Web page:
Now, keep in mind that I’m doing a search through our entire database. So even if you were to search for a broad keyword like gardening, you’d only see four results, one which might be worth pursuing. So let’s move on to mid tier websites that have a D-R value of thirty one to sixty. Now, within this group of pages, you’ll see more or less the same downsides as the previous tier. But to a lesser extent, the main differentiating factor is that you’ll start seeing pages that are ranking for low competition, topics that have some commercial value. For example, this page is ranking for the quarry best Bluetooth headphones for under fifty dollars, which has a key one difficulty score of just eight. This page ranked for something in the higher education space, which has a lot of commercial value. This page is capitalizing on queries that are valuable to lawyers on the topic of divorce. And you’ll also find the occasional high traffic opportunities like this one, which gets over twelve thousand monthly search visits with zero links. So here are a few key takeaways for the D-R. Thirty one to 60 range pages with zero links on MIDA sites seem to rank more easily for low competition topics with commercial value. They’re also capitalizing on longtail queries that have decently high search demand. And we went through the example of best Bluetooth headphones for under fifty dollars. Now, the most interesting example to me is the page ranking for divorce related queries. If you caught it, the majority of the traffic to that page comes from the U.K. and it’s likely because of relevance location of the company and perhaps the settled U.K. It’s important to remember there are tons of other countries outside of the US where it’s easier to compete. So while the traffic share might be lower in non US countries, most topics will still have more than enough search demand and commercial value to back. So in my opinion, if you don’t have the resources of Fortune five hundreds or the expertize of top agencies, it might be worth researching. Other countries we’re entering a competitive market will be easier. All right, let’s go through the last here. And those are sites with a domain rating of sixty one or higher. And the types of pages in this tier are pretty much the same as the D.R. Thirty one to 60 sites. But the higher D.R sites are ranking for more competitive queries without links. For example, this page ranked high for Cheuk Cigar’s, which has a keyword difficulty score of forty five. And then you’ll see sites like Credit Karma ranking for even more competitive keywords related to credit card debt without a single back link. Bottom line, when you have a topically authoritative site, you have the potential to rank for some pretty competitive keywords, even if you don’t have a ton of links. But even a super focused and authoritative site like Credit Karma is only ranking at the bottom of page one for their top court. And if you look at the top 10 results for this keyword, all the pages ranking higher are also authoritative, topically relevant. But the key difference here is that they all have links. So while targeting low competition topics is a great way to start a site and gain traction, the reality is you’ll run out of worthwhile topics to target fast. And if other sites start targeting those same topics, eventually they won’t be so low competition and you’ll need things to keep up. Most importantly, if you want to build a sustainable and growing business, you’ll definitely want to go after more competitive topics because competition usually equates to commercial value.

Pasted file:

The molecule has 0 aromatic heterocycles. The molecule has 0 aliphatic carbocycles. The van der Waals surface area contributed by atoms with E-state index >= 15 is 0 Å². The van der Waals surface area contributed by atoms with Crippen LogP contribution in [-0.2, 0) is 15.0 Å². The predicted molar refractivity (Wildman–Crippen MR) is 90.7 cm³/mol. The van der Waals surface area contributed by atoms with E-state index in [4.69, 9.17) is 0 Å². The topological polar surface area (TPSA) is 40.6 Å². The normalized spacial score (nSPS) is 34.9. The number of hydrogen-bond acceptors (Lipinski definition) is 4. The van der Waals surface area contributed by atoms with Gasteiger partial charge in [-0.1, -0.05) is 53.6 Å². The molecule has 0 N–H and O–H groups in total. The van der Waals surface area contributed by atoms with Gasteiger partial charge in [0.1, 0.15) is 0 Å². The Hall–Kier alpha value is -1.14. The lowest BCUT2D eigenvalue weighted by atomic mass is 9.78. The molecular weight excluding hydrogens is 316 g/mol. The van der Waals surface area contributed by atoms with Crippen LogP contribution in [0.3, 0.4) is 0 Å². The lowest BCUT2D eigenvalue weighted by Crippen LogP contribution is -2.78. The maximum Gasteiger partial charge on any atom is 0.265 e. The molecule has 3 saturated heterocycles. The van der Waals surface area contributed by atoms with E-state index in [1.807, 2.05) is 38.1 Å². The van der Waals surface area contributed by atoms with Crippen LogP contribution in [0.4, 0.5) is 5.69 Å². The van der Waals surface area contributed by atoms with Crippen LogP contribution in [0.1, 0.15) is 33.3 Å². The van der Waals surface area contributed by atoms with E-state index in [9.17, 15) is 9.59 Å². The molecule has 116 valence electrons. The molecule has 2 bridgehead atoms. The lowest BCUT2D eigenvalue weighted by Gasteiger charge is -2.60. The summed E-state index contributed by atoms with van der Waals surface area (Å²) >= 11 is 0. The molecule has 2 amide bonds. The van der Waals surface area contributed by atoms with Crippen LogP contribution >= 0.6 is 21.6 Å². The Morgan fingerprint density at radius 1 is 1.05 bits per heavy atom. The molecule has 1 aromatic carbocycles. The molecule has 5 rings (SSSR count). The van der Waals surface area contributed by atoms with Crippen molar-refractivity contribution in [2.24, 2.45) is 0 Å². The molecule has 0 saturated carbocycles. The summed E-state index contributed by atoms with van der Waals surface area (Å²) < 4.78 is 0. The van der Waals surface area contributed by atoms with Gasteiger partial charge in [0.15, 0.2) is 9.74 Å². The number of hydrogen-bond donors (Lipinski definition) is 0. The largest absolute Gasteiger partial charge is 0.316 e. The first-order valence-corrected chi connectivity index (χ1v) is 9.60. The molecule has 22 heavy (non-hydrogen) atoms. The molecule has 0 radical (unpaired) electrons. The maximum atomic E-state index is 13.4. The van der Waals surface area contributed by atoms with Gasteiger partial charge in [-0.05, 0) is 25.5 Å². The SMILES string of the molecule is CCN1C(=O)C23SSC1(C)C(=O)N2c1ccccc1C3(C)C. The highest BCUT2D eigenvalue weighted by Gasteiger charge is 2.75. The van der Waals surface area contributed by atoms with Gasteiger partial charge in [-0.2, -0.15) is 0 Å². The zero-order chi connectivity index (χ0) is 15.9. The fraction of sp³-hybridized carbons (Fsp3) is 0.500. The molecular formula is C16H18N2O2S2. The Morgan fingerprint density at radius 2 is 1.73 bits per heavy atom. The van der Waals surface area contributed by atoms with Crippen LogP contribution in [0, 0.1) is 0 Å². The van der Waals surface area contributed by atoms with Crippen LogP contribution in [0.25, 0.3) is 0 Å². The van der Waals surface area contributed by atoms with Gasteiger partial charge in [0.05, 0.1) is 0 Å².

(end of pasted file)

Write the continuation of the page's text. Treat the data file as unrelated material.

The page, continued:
So what’s it going to be? Are you only going to go after low competition topics to earn a tiny piece of the pie, or are you building links to go for the whole darn thing?